January 27, 2011
This week’s parsha begins with the verse (Exodus/Shmos 21:1) (translation adapted from Rabbi Chaim Miller based on Rashi):
|וְאֵלֶּה הַמִּשְׁפָּטִים אֲשֶׁר תָּשִׂים לִפְנֵיהֶם.||And these are the laws which you should set before them.|
Rashi (1040-1105) responds to the use here of the unusual word “set” rather than “teach” or “command” by saying it should not occur to you to teach the laws that follow in a manner suitable for just memorizing the raw content, without real understanding. Rather, you shall place the laws before them like a table that is set and prepared for eating is set before a person, so that the laws will be ready to be applied and used. Rabbi Samson Raphael Hirsch (1808-1888) points out that the goal of making the details of these laws perfectly clear and ready for use could be accomplished only in the oral law, and not in the written Torah. Rabbi Elie Munk (1900-1981) adds that this principle of full explication applies to the detailed and precise laws of social justice, but when it comes to sacred practices and metaphysical concepts, the Torah is generally brief and ambiguous. The meaning of Rosh HaShanah, the nature of the human soul, and the world of angels are hardly mentioned, covered with a veil.
Ramban (1194-1270) tells us that these laws follow in the Torah the tenth of the Ten Commandments, “You shall not covet,” so that one will not mistakenly think that some house, or field, or other property is rightfully his, and he will covet it, and take something that is not his. Midrash Shmos Rabbah 30:15 says that the entire Torah depends on monetary laws. Similarly, Rabbi Ovadioh ben Yakov Sforno (1475-1550): through these ordinances men will know what is meant by “anything that is your neighbor’s.” The ordinances are more complex than the preceding positive and negative commandments. When an occasion arises to judge, the legal decision is decided in the manner set forth here.
Baal haTurim (1269-1343) informs us that the word in our verse “tosim (set)” forms an acronym for the phrase “tishma shnayhem yachad m‘dabrim” (listen to them both together when they speak),” meaning that the court may not hear the claims of one litigant before the other is present. This rule is found in Sanhedrin 7b.
Rebbe Moshe Leib Erblich of Sassov (1745-1807) points out that many people are very careful to observe the laws of kashrus when they eat. They want to know about the shechita of the meat and the baking of the bread, and so forth, before they eat. The rebbe says that the compendium of Jewish law is known as the Shulchan Aruch, meaning “set table.” We should learn from this that every area of Jewish law, including one’s conduct in business, should be regarded with the same standard of integrity.
Rabbi Simcha Bunim Bonhart (1765-1827) of Przysucha/Peshischa reads into this verse the meaning that one must set the Divine ordinances before one’s own self. We must set aside our own desires for the sake of HaShem’s laws.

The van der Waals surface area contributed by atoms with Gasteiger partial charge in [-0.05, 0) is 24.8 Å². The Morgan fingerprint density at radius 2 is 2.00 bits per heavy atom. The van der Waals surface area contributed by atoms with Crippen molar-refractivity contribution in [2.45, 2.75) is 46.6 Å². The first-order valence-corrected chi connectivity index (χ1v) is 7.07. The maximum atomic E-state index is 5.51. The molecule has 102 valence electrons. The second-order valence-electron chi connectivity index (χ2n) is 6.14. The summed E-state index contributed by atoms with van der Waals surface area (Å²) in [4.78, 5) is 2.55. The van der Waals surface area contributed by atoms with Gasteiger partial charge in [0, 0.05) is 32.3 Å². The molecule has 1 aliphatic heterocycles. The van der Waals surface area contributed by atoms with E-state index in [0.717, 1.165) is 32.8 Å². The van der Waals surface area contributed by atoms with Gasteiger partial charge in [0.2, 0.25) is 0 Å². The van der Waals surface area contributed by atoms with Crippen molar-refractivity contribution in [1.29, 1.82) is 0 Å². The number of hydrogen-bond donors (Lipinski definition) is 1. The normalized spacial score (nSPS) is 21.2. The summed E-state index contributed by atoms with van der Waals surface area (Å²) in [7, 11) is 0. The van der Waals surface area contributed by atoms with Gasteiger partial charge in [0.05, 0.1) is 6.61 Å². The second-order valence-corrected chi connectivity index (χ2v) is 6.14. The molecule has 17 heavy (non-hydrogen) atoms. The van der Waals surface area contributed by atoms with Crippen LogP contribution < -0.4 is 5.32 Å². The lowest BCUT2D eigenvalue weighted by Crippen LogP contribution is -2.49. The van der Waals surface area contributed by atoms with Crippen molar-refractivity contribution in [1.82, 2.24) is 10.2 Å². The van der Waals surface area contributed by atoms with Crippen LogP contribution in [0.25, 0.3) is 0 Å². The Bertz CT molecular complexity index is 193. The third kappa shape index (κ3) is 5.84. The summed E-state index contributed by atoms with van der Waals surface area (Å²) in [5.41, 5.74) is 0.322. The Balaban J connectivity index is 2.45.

Rabbi Avrohom Mordechai Alter (1866-1948), the Imrei Emes of Ger, quotes the Midrash Shemos Rabboh 30:1, saying that these laws will cause disputes among the people, after which they will enter litigation and make peace. He explains that by giving these laws, HaShem enabled each person to prepare his own case. But people usually don’t recognize when they are wrong, so knowing the law leads at first to more disputes. A wonderful quality of the Torah is that the litigants will accept the rulings of the judges and make peace.
Rabbi Zalman Sorotzkin (1881-1966) reminds us that the previous Parshas Yisro dealt with making altars of earth and of stone, and the following Parshas Terumah will deal with the collection of brass, silver and gold for the construction of the Mishkan. Why then, he asks, is Parshas Mishpotim interposed between two portions relevant to the Mishkan? He answers that earth and stone are virtually worthless, but we needed to learn from HaShem about social and financial ethics before discussing valuable materials, because He hates offerings financed through theft. All the gifts of silver and gold for His house must be legitimately obtained.
January 24, 2011
January 24, 2011
WANTED DONATION OF A USED CAR
The synagogue is looking for someone to donate a car for use as a deterrent for security measures. It will be painted to look official and a beacon will be installed on the roof. The car does not have to run well, it just has to be able to be driven in and around the shul. The body needs to be in decent condition. Please contact Scott Danoff if you have such a vehicle, and would like to make a tax deductible donation to the shul.
January 24, 2011
Mazal Tov to the new abba and ima, our Rabbinic Intern Rabbi Michael and Yael Bleicher, on the birth of their daughter. Mazal Tov also to their parents Jeffrey and Rita Bleicher of Staten Island and Rabbi Rafi and Pessy Butler of Queens.
January 24, 2011